thursday, 25 october 2007

posted at 10:42
tags:

I've been thinking and poking at AROS a lot this week, so I have heaps to write about but haven't had time. I'll try to find more time today to get it all down. Here's the first installment.

Recently AROS has obtained a new installer, but its still hamstrung by the fact that we don't really have a proper filesystem to install AROS onto. We currently have three filesystem options:

  • AFS: This is our current default filesystem. Its an implementation of the Amiga Fast File System. Our implementation is buggy and frequently trashes the disk. Even if it did work well, it would suck is it just wasn't designed for the massive disks we have these days.
  • SFS: The so-called Smart File System. We have a port of the open-source release that was made a few years ago. It works well enough, and actually performs and scales nicely if you can get it set up. It still has a few bugs, isn't really maintained, and most significantly, GRUB has no support for it, so we can't currently boot from it, meaning that a minimal AFS boot partition is needed, with all that that entails.
  • FAT: The newcomer :) Although noone has done it yet, it should be possible to boot from it. Its stable, and GRUB has support for it. Its two failings are that it has no support for Amiga-specific file attributs (eg script and pure) and it doesn't scale well to massive disks.

So, what to do? We can fix the bugs and stablise the filesystems. We could implement support for SFS in GRUB. We could add extended attributes to FAT, either by making our own incompatible extensions or by using "magic" files. Ultimately though, we're left maintaining our own filesystems. As disks become larger and larger and new innovations in filesystem design appear, we're going to be left behind. We're not filesystem designers. We don't have enough people to commit resources to it. The best thing we can do in this situation is to steal something :)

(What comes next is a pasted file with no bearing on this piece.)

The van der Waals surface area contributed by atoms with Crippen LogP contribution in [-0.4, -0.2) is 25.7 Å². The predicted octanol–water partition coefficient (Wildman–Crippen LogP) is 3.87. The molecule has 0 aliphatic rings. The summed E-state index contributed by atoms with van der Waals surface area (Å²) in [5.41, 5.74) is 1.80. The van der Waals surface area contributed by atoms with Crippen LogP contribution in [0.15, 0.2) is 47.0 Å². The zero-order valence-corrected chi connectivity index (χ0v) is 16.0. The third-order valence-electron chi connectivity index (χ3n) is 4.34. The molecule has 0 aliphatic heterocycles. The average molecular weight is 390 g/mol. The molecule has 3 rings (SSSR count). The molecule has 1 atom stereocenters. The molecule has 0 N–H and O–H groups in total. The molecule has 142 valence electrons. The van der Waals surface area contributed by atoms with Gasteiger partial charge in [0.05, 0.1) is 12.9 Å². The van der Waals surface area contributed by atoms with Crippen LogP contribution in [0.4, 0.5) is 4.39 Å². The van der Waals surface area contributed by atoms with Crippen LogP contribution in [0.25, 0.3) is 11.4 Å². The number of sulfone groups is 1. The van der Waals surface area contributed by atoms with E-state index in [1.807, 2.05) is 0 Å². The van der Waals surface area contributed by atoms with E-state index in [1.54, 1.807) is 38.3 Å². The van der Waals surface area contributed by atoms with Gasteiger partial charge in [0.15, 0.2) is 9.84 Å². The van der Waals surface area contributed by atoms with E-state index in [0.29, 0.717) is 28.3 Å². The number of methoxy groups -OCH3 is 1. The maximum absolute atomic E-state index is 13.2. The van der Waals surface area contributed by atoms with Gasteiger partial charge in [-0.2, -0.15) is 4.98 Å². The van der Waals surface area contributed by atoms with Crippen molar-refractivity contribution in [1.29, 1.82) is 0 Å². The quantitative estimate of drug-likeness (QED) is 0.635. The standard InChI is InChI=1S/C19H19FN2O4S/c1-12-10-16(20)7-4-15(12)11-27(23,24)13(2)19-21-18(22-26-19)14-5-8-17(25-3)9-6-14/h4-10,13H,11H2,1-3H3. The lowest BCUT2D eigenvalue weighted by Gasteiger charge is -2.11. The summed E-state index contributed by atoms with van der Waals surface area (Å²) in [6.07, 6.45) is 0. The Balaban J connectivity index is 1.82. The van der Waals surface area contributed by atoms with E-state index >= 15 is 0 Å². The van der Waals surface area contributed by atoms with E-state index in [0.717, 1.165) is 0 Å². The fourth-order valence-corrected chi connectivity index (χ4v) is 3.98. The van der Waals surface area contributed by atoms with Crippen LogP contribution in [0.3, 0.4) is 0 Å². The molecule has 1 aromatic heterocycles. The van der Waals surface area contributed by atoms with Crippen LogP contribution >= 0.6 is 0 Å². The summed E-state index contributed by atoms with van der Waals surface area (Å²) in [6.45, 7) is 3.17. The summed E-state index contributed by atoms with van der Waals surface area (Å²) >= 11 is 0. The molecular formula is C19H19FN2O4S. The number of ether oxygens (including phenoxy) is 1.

I propose taking ext2/ext3(/ext4). Literally taking it - ripping it from the Linux kernel and porting it. Here's why:

  • Its maintained by a bunch of people who actually know something about filesystems.
  • It has some advanced features (like journalling, online resizing, etc) and is getting more all the time (see ext4).
  • Its superblock and file structures have space for OS-specific data, so we have a place in the filesystem proper to store Amiga-specific attributes without having to fudge it.
  • It also has support for arbitrary extended attributes and forks, so file comments and other large metadata will have a home.
  • The tools for creating, manipulating and validating filesystems already exist in the form of e2fsprogs, and should port with a minimum of fuss.
  • Read/write support is available on the three major operating systems (Linux, Windows and OS X). Of course they won't know about OS-specific data, but if the defaults are done right it actually won't make a difference for most files.
  • GRUB knows about it, and thus can boot from it.

I've done enough research to know that this can work. I have no immediate plans to implement it, but it'll be something I look at eventually. Of course, if you want to work on it I'm quite happy to help out.